September 28, 2020

Volume X, Number 272

September 28, 2020

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September 25, 2020

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NEPA-calypse Now?

What the Council on Environmental Quality’s Proposed Rulemaking Means for Future Infrastructure Projects

On New Year’s Day in 1970, Richard Nixon signed the National Environmental Policy Act of 1969 (“NEPA”), creating the Council on Environmental Quality (“CEQ”) and proclaiming “that the 1970s must be the years when America pays its debt to the past by reclaiming the purity of its air, its waters, and our living environment.” Like mood rings and lava lamps, after a half-century the luster of NEPA has dimmed.  The statute appears an antiquated relic from the decades before the adoption of the Endangered Species Act, Clean Air Act, Clean Water Act, RCRA, and CERCLA, a suite of laws that ushered in the modern regulatory regime and that in the process made many NEPA reviews superfluous.  In an effort to clear the regulatory cobwebs, on January 9, 2020, the CEQ proposed regulations that would somewhat streamline the scope of review required by NEPA.

Marking the first comprehensive update to the CEQ’s regulations since their promulgation in 1978, the rule seeks to narrow—but not eliminate—review under the statute. Proposed changes include:

  • Excluding from review non-federal projects with minimal federal funding or federal involvement, where the reviewing agency does not control the outcome of the project;

  • Revising the scope of effects reviewed from the current list of “direct, indirect, and cumulative” effects to “reasonably foreseeable” effects “with a reasonably close causal relationship”—in other words, eliminating the consideration of “cumulative” impacts;

  • Establishing time limits for the completion of Environmental Assessments (“EAs”) and Environmental Impact Statements (“EISs”) (one and two years, respectively); and

  • Creating page limits for EAs and EISs of 75 and 300 pages respectively, unless a senior agency official of the lead agency approves in writing a longer review.

The rulemaking was published in the Federal Register on January 10, 2020, triggering a 60-day public comment period ending March 10.  85 Fed. Reg. 1684 (Jan. 10, 2020).  Public hearings will be held on the proposed rules in Denver on February 11, and Washington, D.C., on February 25.  After received comments are reviewed and addressed, CEQ will finalize the proposal, likely in the fall.

The ultimate fate of the proposed change is far from certain. While CEQ Chair Mary B. Neumayr stated in an op-ed that the proposed changes “would . . . reduce unnecessary burdens and delays and would make important clarifications to improve the decision-making process,” critics have characterized the proposal as “nothing more than an attempt to write Donald Trump’s climate denial into official government policy” and have all but promised to bring suit to stop the rulemaking from taking effect.  However, even if the rule is challenged in the federal courts, so long as it is in effect it may influence decisions in states like Wisconsin that use the CEQ guidelines to implement state-equivalents of NEPA.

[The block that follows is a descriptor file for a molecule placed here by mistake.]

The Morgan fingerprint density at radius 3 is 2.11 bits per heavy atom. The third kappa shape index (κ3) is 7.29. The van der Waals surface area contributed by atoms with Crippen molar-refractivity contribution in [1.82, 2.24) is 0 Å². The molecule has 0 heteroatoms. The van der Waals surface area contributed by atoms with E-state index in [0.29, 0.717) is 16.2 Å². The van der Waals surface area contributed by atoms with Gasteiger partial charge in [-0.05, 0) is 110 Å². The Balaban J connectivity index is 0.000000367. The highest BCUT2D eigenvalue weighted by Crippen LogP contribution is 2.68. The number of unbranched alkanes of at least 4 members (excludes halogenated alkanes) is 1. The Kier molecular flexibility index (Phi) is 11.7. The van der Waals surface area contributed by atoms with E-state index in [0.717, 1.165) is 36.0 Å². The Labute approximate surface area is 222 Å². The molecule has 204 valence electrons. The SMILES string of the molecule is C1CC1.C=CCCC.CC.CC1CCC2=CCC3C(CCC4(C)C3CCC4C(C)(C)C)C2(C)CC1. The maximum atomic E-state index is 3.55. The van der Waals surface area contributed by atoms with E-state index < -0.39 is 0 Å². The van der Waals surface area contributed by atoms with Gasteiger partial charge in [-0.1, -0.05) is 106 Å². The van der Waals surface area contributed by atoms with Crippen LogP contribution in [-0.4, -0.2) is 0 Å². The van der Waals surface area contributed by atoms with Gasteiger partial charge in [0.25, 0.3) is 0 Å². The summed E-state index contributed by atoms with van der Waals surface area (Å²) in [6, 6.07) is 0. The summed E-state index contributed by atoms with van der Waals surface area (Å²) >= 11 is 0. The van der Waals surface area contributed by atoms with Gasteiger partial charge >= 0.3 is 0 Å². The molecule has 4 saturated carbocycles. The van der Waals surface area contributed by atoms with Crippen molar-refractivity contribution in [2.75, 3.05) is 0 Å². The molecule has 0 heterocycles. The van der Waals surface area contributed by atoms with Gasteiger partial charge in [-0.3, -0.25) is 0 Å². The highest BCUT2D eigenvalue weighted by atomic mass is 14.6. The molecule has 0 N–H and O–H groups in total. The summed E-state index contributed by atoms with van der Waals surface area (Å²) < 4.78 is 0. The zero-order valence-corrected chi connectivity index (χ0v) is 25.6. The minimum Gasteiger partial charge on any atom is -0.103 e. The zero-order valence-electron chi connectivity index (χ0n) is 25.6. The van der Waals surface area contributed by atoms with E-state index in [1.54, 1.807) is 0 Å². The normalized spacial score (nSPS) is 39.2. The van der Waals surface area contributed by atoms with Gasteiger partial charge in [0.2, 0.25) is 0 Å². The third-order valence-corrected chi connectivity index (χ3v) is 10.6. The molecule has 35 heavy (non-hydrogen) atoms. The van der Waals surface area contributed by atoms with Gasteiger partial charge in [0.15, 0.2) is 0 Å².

© 2020 Foley & Lardner LLPNational Law Review, Volume X, Number 22


About this Author

Peter Tomasi, Foley Lardner, Environmental lawyer, regulations, environmental issues,
Of Counsel

Peter A. Tomasi is of counsel and a business lawyer with Foley & Lardner LLP, where he is a member of the firm’s Environmental Regulation Practice. His practice focuses on regulatory compliance and renewable energy. Mr. Tomasi has further experience with general civil, commercial, and intellectual property litigation.

Representative Experience

  • Representation of logistics providers and reverse distributors in rulemaking and enforcement matters involving hazardous waste pharmaceuticals
  • ...
David Bates, Foley Lardnre Law Firm, Houston, Environmental and Energy Law Attorney
Of Counsel

For more than 30 years, David Bates has been handling cases in the energy and environmental law arena with complex issues and large stakes, attracting both U.S. and foreign clients, such as business owners, investors and other stakeholders with significant investments in Texas and elsewhere. Disputes are often centered around oil and gas mineral leases, including royalty disputes, joint operating agreements, and purchase and sale agreements, often involving unconventional shale properties. His legal representation includes contract interpretation, assistance with environmental regulatory compliance related to hydraulic fracturing, and assistance with legal issues surrounding traditional drilling and injection wells. David is uniquely skilled at assisting clients with Superfund (CERCLA) litigation, site remediation and cost allocation, as well as assessing environmental risks in connection with real estate and M&A transactions. Not limited to courtroom debates, David also has extensive experience with arbitration and other alternative dispute resolution mechanisms, having successfully completed a number of large arbitrations over the last five years.

David takes a unique approach to large energy and environmental cases. He analyzes the business and legal risks as well as the cost of protracted litigation – determining whether avoiding litigation altogether or getting out quickly may be the best strategic option for his client. When that is not possible or advisable, David works hard to learn every aspect and nuance of the issues in a case, making smart, tactical moves in the most efficient way, based on his deep understanding of the industry and the science. David adds value to a case from hour one.